Citizens, today allow your Leader – the immortal Beloved TFD! – to share with you a unique Chinese fusion recipe from the windswept plains of Alberta, Canada!
Ginger beef is a Canadian Chinese dish made from beef, ginger, and a distinctive sweet sauce.
The ingredients of ginger beef can depend on where it is featured, but the Western Canadian version generally consists of deep fried strips of beef coated in a dark sweet sauce that is reminiscent of other Asian sauces based on vinegar and sugar. It also contains flavors of ginger, garlic, and hot peppers, and is commonly served with a small amount of julienned carrots and onions in the sauce. Ginger beef is derived from the original Geung Ngao Yuk (Chinese: 薑牛肉) dish.
As with many dishes, the invention of ginger beef is claimed by several restaurants and chefs. However, the most widely accepted origin attributes the dish’s development during the mid-1970s by chef George Wong at the Silver Inn in Calgary, Alberta. The dish is now a very important part of culture in Calgary and that part of Canada. A radio segment featuring ginger beef was aired on CBC Radio One programme ‘The Main Ingredient’.
As noted by the excellent writer Rhonda Parkinson on the now-defunct about.com website:
Ginger beef – the ultimate comfort food. The famous dish consisting of marinated beef deep-fried in batter and coated with a sweet and sour sauce is a staple of Alberta Chinese restaurants. However, it is very difficult to trace the origins of this popular recipe. Does the ginger beef that Albertans know and love represent true Chinese cuisine? For that matter, is ginger beef – no matter how it’s prepared – an authentic Chinese dish?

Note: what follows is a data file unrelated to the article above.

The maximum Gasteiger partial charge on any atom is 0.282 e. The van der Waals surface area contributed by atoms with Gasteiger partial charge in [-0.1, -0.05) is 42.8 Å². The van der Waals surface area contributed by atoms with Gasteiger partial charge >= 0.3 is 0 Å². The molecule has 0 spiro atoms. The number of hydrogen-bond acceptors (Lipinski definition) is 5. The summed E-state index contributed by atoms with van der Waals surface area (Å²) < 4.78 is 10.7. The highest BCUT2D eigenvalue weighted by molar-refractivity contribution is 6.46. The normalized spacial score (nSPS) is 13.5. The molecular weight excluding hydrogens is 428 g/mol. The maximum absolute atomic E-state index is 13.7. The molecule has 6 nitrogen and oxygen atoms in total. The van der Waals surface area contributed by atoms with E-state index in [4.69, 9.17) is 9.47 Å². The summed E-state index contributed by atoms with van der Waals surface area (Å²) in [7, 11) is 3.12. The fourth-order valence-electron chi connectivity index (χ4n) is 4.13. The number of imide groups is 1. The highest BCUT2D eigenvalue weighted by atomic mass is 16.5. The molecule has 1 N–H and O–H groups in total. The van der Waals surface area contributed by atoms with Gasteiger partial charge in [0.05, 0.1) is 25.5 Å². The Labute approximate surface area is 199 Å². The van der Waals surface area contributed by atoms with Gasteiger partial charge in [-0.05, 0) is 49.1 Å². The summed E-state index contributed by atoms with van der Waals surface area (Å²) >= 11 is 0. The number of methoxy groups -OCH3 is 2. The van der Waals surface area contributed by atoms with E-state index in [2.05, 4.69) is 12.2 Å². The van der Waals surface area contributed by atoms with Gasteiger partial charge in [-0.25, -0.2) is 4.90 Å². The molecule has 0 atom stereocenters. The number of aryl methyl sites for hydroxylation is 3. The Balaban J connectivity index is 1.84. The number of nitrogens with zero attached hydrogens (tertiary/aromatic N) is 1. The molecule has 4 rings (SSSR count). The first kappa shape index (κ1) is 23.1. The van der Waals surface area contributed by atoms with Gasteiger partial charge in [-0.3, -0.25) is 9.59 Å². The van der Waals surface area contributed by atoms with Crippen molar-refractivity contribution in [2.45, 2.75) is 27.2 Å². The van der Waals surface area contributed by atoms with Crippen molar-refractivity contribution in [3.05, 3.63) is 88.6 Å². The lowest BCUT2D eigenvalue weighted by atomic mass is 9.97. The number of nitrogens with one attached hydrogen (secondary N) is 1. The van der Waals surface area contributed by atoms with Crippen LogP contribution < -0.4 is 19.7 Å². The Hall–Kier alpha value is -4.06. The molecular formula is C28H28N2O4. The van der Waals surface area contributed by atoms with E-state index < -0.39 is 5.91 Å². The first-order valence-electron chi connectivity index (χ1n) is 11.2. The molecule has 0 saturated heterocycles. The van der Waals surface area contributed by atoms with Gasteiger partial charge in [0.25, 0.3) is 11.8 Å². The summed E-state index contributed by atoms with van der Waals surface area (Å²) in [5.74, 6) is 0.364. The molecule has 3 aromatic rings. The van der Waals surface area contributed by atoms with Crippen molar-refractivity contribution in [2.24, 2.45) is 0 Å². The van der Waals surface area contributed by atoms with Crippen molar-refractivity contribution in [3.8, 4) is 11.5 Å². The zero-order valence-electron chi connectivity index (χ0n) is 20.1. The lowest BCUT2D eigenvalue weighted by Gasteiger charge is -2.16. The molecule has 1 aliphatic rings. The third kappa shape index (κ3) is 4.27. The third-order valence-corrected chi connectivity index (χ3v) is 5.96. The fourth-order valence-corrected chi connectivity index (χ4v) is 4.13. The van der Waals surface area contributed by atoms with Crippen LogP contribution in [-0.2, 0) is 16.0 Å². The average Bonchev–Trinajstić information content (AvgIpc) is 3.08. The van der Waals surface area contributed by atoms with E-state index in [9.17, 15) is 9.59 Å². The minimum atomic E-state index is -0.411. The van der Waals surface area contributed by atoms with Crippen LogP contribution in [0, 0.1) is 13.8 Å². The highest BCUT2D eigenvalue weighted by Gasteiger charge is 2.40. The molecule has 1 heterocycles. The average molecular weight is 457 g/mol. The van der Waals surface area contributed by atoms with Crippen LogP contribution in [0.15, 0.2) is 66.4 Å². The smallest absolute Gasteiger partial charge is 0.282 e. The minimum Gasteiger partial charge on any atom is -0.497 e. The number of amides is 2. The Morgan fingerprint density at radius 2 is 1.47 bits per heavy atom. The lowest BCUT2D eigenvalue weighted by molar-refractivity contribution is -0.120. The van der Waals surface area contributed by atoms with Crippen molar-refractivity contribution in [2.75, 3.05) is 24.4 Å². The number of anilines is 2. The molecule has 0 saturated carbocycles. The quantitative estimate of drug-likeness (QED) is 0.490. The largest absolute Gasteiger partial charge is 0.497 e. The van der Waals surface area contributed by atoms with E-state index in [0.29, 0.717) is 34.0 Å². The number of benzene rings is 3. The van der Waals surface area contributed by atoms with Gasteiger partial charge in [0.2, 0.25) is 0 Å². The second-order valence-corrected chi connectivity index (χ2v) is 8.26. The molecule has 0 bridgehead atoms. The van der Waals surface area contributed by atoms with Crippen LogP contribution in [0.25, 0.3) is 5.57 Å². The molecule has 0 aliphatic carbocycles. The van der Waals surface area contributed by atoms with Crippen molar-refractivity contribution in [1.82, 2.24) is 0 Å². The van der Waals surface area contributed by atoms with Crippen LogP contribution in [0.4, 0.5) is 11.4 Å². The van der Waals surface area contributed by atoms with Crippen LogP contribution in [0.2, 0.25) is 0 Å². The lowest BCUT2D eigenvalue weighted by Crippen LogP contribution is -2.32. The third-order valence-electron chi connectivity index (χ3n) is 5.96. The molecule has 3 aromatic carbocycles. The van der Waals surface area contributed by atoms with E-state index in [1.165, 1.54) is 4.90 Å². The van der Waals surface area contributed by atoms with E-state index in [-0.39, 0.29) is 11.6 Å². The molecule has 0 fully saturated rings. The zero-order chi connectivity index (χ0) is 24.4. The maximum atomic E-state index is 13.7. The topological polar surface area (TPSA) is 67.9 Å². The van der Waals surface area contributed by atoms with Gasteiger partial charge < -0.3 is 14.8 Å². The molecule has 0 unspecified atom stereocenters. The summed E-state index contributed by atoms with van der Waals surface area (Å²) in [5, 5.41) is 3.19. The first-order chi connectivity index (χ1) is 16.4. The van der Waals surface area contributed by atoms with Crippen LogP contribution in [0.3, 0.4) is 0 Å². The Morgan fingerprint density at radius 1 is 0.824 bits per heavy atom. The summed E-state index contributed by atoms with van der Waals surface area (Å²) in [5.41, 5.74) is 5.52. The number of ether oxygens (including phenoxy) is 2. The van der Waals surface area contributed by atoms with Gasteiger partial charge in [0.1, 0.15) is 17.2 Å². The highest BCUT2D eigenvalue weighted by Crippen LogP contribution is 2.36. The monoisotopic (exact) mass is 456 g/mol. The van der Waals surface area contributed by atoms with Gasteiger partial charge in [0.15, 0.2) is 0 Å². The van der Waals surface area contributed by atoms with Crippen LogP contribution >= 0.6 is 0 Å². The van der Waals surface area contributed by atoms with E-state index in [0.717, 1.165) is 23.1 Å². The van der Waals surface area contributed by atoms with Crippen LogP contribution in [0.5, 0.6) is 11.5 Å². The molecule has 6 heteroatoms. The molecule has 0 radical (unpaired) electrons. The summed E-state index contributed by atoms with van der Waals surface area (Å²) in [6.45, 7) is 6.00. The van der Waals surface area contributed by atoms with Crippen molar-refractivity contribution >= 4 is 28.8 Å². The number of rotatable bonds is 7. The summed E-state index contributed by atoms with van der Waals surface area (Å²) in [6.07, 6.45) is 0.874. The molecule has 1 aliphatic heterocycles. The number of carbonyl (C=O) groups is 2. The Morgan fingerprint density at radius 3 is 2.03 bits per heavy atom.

A search through several Chinese cookbooks quickly reveals that the idea of marrying beef with ginger is nothing new. For example, in Ginger East to West, Bruce Cost provides a recipe for “Real Ginger Beef” that is quite different from the typical restaurant version, using a full cup of ginger and two cups of fresh coriander leaves. In Joy of Wokking, Martin Yan has a recipe for “Spicy Ginger Beef” seasoned with five spice powder. Finally, Madame Wong’s Long-Life Chinese Cookbook contains a ginger beef recipe that uses preserved red ginger and red pepper, with a sauce made from chicken stock, cornstarch, hoisin sauce and dark soy sauce.
In fact, ginger beef is based on a northern Chinese dish that is much drier and less sweet than the restaurant version. Although his name is lost to history, it is thought that a Chinese chef working in Calgary came up with the crunchy “Americanized” ginger beef with the sweet sauce that is so popular in Alberta. Even today, it is difficult, although not impossible, to find Alberta-style ginger beef outside the province. But whatever its origins, ginger beef is a great way to introduce people to Chinese food. And, while definitely not a dish for calorie-counters, it has the advantage of containing healthy ingredients such as ginger – thought to help cure colds.
Citizens, my upscale version of this recipe uses leek instead of onion and garnishes the final dish with celery leaves. If you’ve had this in Alberta, I have every confidence you will find my version to be a worthy addition to your recipe repertoire! 😀
Battle on – The Generalissimo
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